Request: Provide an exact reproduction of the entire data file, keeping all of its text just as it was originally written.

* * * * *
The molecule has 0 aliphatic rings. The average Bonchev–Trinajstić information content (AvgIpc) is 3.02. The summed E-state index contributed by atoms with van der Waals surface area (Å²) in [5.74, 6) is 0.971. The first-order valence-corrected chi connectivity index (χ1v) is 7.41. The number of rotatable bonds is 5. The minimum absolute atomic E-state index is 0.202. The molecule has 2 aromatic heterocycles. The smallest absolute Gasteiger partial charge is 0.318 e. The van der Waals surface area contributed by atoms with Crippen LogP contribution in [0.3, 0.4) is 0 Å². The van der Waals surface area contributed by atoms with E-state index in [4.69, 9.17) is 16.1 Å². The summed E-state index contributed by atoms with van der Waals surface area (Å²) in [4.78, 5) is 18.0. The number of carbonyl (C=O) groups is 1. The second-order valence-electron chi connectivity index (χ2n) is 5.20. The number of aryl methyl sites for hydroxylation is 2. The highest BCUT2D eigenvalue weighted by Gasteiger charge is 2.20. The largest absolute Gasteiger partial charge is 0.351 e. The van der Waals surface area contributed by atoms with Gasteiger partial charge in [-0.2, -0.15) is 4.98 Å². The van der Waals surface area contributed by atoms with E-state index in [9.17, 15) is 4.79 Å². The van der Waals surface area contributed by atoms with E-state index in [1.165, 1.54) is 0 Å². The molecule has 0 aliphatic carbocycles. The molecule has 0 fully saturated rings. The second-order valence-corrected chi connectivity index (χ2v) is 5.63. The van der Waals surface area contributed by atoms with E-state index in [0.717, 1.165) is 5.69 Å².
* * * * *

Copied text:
The molecule has 0 aliphatic rings. The average Bonchev–Trinajstić information content (AvgIpc) is 3.02. The summed E-state index contributed by atoms with van der Waals surface area (Å²) in [5.74, 6) is 0.971. The first-order valence-corrected chi connectivity index (χ1v) is 7.41. The number of rotatable bonds is 5. The minimum absolute atomic E-state index is 0.202. The molecule has 2 aromatic heterocycles. The smallest absolute Gasteiger partial charge is 0.318 e. The van der Waals surface area contributed by atoms with Crippen LogP contribution in [0.3, 0.4) is 0 Å². The van der Waals surface area contributed by atoms with E-state index in [4.69, 9.17) is 16.1 Å². The summed E-state index contributed by atoms with van der Waals surface area (Å²) in [4.78, 5) is 18.0. The number of carbonyl (C=O) groups is 1. The second-order valence-electron chi connectivity index (χ2n) is 5.20. The number of aryl methyl sites for hydroxylation is 2. The highest BCUT2D eigenvalue weighted by Gasteiger charge is 2.20. The largest absolute Gasteiger partial charge is 0.351 e. The van der Waals surface area contributed by atoms with Gasteiger partial charge in [-0.2, -0.15) is 4.98 Å². The van der Waals surface area contributed by atoms with E-state index in [9.17, 15) is 4.79 Å². The van der Waals surface area contributed by atoms with E-state index in [1.165, 1.54) is 0 Å². The molecule has 0 aliphatic carbocycles. The molecule has 0 fully saturated rings. The second-order valence-corrected chi connectivity index (χ2v) is 5.63. The van der Waals surface area contributed by atoms with E-state index in [0.717, 1.165) is 5.69 Å².